March 21 - 28, 2022
Full Design Process
I worked on this design challenge as part of the interview process for Epoch AI. I was tasked with addressing and designing the inventory system for a crafting based, open-world game. In this project, I followed my human-centered design process to help craft and design the interface, as well as the experience, a gamer would go through when interacting with an inventory system.
Modern video games are creating unrealistic expectations for gamers when playing open world games. The inventory systems of these games does not force players to make difficult decisions about which item to keep and which to let go of. As a result players are left with overfilled inventories that they have to spend ages digging through to find the item they need
How might we create an upgradable, realistic inventory system for players to easily access while allowing players to quickly organize and recognize the items in their inventory?
I started off the project by conducting user research utilizing various methods in order to get an understanding of how people feel about open world game inventory systems. By conducting user research with gamers directly I was able to gain a better understanding of user interactions and pain points they had.
I found multiple gaming forums and sites that had topics on inventory systems. I compiled the common themes to help me identify the pros and cons of a good inventory system.
I interviewed 6 gamers about their experience with open world game inventory systems. Based on these interviews I identified their goals, pain points, and feedback on these systems.
I took the main takeaways from my interviews and qualitative research by choosing the most important aspects from my research. I then synthesized the research into various groups based on pain point, suggestions, likes, and navigation aspects. From these groups I was able to clearly see what the overall consensus was from my interviews and qualitative research. By being able to see exactly what could be improved upon and what worked I was able to use these to help develop insights.
Players want to be challenged and make thought proving decisions when deciding what items to keep in their inventory when coming across new ones.
Players are frustrated when they have to spend extra time to find important story based items buried and lost in their inventory.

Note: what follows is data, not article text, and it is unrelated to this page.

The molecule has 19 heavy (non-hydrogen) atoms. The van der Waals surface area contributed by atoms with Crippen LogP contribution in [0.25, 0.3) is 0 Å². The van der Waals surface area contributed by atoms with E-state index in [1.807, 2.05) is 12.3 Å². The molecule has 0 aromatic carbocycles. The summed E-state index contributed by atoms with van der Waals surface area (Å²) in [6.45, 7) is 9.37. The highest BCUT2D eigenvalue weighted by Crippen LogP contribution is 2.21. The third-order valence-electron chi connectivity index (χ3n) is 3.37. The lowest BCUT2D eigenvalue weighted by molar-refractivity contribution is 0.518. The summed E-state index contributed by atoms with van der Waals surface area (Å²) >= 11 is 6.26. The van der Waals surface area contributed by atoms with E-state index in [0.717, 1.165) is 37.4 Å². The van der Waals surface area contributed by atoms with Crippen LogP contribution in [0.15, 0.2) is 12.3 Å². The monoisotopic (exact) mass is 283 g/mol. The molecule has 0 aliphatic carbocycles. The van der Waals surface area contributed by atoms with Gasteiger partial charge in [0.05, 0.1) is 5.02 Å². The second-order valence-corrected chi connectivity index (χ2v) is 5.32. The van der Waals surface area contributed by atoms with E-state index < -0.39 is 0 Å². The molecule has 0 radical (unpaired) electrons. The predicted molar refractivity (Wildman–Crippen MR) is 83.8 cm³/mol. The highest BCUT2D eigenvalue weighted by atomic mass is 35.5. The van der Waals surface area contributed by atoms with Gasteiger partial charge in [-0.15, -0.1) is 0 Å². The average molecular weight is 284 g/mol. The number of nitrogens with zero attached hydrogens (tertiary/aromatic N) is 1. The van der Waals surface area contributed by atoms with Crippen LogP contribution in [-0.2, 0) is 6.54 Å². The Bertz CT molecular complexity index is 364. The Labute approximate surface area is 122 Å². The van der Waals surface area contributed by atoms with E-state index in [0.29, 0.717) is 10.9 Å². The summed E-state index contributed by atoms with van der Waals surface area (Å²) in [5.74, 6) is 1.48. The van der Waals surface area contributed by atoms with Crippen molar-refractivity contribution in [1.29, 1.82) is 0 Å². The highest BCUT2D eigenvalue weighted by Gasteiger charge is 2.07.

Players want the freedom to access their inventory and preform simple inventory tasks quickly when traveling throughout the overworld.
Players have been plagued with games forcing them to sort through a mess in their inventory and want the process to be streamlined and clear as possible.
After sketching out my low-fidelity mockups, I thought through the preliminary user flow and went over what parts were important, unnecessary, and what areas I could make better. I turned my sketches into a rough digital outline and got user feedback from the people I interviewed to make sure I was staying on the right path.
User Interface Design Layout
After incorporating the feedback from our user testing, I created the final prototype with high-fidelity screens and a simple interactive prototype. I spent quite a bit of time going through and iterating on the ideas I had when going through this prototype, always making sure to check in my users on their thoughts
After incorporating the feedback from our user testing, we created our final prototype with high-fidelity screens and a revamped interactive prototype. I spent quite a bit of time going through and iterating on the ideas I had when going through this prototype, always making sure to check in my users on their thoughts
Final User Interface Design Click Here For An Interactive Prototype
Right Click Item
This was my first ever experience in the design world; I worked on this project during my first semester in my student run design consultancy, Berkeley Innovation. This project is what made me excited to pursue a career as a ux designer. I had just switched from pursuing software engineering to now pursuing design during my sophomore year and I was unsure if it was the right fit for me. Growing up I always wanted to be able to help people whenever I could and as a ux designer I would get to do that everyday. After, doing this project I quickly realized how much I loved solving real world problems using the human-centered design process.
Looking back on the project I learned that you can quickly pick up the skills and abilities necessary to do such a project even if it is your first time doing so, such was the case for myself. Through this real world experience, I was able to build the foundation for future consulting projects that would help impact the lives of real people.
A major takeaway I learned from this project is that people change their minds and you have to learn to roll with it. These type of shifts happen in the workplace and it requires you to learn to how deal with unexpected circumstances and re-frame the situation. When the founders of Aybell changed our target user halfway through our timeline my team and I had to quickly adept and pivot to make sure our work so far was not wasted. By using the research we gathered from the veterans, as well as our previous research, we were able to help redesign Aybell's app into not just an app accessible by veterans, but also allowed for the Aybell team to translate the app into a product for the daily student or working professional.